Here's how you're going to avoid that experience, or, if that has happened to you, how you can try again and I most certainly hope that you will.
What you need to find out about your local Stammtisch:
Find out if the Stammtisch is directed at German learners, German speakers, or both. Here's the most important thing you need to keep in mind if you are a German learner, especially if you are a beginner:
No German speaker goes to Stammtisch to teach you how to speak German, and it's inappropriate to expect that some random stranger at Stammtisch is going to take the time to teach you some German.
Once you have this clear in your mind, you can set your expectations appropriately, because the amount of German you speak is directly related to how much you will be able to converse at Stammtisch.
- If you are new to German, then work up a solid introduction, and make it clear that you're new to German, and you want to find out some resources from others who attend the Stammtisch. Find the people who know which businesses in your area sell German products, where the German restaurants are, and (hint, hint) which podcast you should listen to. Find the other people who are new or newer and see what you can learn from them. Finally, get out of the way of people who are there to speak in German all evening. Be prepared to listen a lot, and essentially concentrate on being a good guest.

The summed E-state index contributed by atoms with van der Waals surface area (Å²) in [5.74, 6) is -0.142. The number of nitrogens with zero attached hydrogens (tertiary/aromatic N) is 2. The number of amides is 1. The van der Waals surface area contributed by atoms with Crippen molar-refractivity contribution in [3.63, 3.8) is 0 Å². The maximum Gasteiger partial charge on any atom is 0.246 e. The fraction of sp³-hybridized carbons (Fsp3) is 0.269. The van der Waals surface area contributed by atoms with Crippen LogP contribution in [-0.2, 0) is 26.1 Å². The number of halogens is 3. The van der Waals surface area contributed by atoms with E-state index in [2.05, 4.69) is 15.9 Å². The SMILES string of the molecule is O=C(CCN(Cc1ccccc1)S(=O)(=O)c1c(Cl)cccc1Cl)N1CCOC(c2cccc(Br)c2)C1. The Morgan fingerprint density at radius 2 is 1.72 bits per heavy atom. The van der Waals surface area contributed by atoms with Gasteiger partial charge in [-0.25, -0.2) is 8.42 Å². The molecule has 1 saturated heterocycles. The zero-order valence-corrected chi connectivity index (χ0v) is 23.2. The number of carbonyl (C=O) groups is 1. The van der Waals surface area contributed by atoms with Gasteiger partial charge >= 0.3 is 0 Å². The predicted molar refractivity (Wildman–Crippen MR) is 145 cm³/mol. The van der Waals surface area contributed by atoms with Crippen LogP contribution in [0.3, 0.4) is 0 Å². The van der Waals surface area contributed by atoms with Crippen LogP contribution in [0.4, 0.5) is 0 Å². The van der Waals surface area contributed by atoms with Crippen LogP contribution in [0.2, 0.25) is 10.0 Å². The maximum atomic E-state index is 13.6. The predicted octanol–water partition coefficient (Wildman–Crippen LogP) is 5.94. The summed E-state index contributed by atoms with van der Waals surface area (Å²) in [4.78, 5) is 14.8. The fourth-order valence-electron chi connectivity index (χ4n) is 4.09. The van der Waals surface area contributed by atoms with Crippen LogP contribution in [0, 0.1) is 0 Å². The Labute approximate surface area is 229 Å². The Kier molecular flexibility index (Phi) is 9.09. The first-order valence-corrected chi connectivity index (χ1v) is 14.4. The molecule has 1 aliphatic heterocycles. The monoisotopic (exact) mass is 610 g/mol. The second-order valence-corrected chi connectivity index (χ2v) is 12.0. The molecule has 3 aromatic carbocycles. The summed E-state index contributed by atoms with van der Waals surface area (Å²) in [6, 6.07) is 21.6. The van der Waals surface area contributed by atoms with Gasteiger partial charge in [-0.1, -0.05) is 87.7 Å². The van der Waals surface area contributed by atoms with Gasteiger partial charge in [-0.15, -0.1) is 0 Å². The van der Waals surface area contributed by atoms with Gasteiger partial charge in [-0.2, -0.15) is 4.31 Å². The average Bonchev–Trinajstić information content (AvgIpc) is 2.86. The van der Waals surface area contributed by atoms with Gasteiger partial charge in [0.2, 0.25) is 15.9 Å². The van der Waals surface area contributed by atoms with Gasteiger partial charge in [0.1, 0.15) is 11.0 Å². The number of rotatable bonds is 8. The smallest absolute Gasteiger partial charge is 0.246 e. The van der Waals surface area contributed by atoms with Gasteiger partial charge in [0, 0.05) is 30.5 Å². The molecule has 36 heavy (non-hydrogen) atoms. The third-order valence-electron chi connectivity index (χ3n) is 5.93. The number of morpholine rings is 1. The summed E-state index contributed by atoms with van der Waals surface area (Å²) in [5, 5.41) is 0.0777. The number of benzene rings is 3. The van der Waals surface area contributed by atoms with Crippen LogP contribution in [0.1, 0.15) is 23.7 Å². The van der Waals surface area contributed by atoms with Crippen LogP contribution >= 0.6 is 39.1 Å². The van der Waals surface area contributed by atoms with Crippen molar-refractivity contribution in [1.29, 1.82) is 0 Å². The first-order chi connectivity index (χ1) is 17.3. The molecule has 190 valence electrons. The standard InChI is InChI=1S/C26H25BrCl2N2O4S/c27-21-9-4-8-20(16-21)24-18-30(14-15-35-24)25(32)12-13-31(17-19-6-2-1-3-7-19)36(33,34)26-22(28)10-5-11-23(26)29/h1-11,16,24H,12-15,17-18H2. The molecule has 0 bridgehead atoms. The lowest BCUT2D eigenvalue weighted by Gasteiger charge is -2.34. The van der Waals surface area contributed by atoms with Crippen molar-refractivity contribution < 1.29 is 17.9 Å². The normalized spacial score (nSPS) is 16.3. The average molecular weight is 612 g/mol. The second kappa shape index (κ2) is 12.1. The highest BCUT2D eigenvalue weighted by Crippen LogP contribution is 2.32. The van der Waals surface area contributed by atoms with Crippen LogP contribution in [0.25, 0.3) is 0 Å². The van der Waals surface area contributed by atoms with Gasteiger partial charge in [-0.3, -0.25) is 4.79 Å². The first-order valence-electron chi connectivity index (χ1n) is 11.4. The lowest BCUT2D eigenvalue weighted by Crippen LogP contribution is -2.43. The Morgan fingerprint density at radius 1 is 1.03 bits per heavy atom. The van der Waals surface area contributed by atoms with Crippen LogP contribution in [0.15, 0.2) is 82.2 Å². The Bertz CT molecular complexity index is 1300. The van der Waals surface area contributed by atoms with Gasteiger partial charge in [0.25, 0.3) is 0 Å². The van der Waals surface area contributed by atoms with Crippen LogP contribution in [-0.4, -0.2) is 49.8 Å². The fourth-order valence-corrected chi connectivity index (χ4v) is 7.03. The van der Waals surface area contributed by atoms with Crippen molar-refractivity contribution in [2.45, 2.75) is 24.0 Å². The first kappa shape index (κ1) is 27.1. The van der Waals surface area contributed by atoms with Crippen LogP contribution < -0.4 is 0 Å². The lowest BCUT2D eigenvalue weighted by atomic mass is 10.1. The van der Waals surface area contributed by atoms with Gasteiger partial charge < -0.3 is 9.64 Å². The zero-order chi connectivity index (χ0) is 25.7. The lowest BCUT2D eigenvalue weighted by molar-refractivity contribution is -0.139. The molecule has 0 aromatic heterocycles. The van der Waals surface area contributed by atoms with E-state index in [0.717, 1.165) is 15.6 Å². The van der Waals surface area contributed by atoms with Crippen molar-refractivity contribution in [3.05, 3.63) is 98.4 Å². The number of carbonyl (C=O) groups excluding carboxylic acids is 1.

- If you have some good conversational German under your belt, then converse. Do the best you can with what you have. Remember with each conversation you will improve.
- If you speak a lot of German already, na dann, nur zu!
How often does a Stammtisch take place?
A Stammtisch in the US frequently, maybe even usually, takes place once a month, however a friend of mine from my local Stammtisch said he attended a Stammtisch in another city, and that one took place twice a month. He really enjoyed the continuity of it, because it was consistent practice.
Where does a Stammtisch usually take place?